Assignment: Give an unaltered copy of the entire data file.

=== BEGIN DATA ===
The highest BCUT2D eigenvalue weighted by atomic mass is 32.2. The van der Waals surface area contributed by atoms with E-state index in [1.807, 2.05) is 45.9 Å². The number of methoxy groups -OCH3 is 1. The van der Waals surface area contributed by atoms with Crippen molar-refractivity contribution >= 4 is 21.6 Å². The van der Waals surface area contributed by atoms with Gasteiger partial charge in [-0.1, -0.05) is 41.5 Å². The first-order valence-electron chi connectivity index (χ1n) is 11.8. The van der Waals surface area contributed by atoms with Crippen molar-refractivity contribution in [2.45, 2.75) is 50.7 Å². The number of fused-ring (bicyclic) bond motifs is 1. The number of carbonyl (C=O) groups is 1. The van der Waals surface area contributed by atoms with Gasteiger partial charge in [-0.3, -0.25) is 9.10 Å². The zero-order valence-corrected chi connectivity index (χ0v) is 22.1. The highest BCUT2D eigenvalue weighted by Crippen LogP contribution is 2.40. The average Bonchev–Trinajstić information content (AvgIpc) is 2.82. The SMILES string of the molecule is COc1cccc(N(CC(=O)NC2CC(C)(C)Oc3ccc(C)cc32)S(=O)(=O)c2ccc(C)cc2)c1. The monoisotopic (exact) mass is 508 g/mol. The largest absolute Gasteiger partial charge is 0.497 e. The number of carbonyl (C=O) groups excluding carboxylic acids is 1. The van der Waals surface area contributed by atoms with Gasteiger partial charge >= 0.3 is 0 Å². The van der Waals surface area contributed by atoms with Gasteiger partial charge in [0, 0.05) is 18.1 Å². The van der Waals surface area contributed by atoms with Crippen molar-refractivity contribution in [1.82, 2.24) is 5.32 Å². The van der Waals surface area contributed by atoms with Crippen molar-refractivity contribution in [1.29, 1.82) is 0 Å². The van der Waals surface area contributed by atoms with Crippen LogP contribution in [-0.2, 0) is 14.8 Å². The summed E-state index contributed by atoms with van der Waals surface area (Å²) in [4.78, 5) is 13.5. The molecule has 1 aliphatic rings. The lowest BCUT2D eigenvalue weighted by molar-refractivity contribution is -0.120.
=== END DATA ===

The highest BCUT2D eigenvalue weighted by atomic mass is 32.2. The van der Waals surface area contributed by atoms with E-state index in [1.807, 2.05) is 45.9 Å². The number of methoxy groups -OCH3 is 1. The van der Waals surface area contributed by atoms with Crippen molar-refractivity contribution >= 4 is 21.6 Å². The van der Waals surface area contributed by atoms with Gasteiger partial charge in [-0.1, -0.05) is 41.5 Å². The first-order valence-electron chi connectivity index (χ1n) is 11.8. The van der Waals surface area contributed by atoms with Crippen molar-refractivity contribution in [2.45, 2.75) is 50.7 Å². The number of fused-ring (bicyclic) bond motifs is 1. The number of carbonyl (C=O) groups is 1. The van der Waals surface area contributed by atoms with Gasteiger partial charge in [-0.3, -0.25) is 9.10 Å². The zero-order valence-corrected chi connectivity index (χ0v) is 22.1. The highest BCUT2D eigenvalue weighted by Crippen LogP contribution is 2.40. The average Bonchev–Trinajstić information content (AvgIpc) is 2.82. The SMILES string of the molecule is COc1cccc(N(CC(=O)NC2CC(C)(C)Oc3ccc(C)cc32)S(=O)(=O)c2ccc(C)cc2)c1. The monoisotopic (exact) mass is 508 g/mol. The largest absolute Gasteiger partial charge is 0.497 e. The number of carbonyl (C=O) groups excluding carboxylic acids is 1. The van der Waals surface area contributed by atoms with Gasteiger partial charge >= 0.3 is 0 Å². The van der Waals surface area contributed by atoms with Gasteiger partial charge in [0, 0.05) is 18.1 Å². The van der Waals surface area contributed by atoms with Crippen molar-refractivity contribution in [1.82, 2.24) is 5.32 Å². The van der Waals surface area contributed by atoms with Crippen molar-refractivity contribution in [1.29, 1.82) is 0 Å². The van der Waals surface area contributed by atoms with Crippen LogP contribution in [-0.2, 0) is 14.8 Å². The summed E-state index contributed by atoms with van der Waals surface area (Å²) in [4.78, 5) is 13.5. The molecule has 1 aliphatic rings. The lowest BCUT2D eigenvalue weighted by molar-refractivity contribution is -0.120.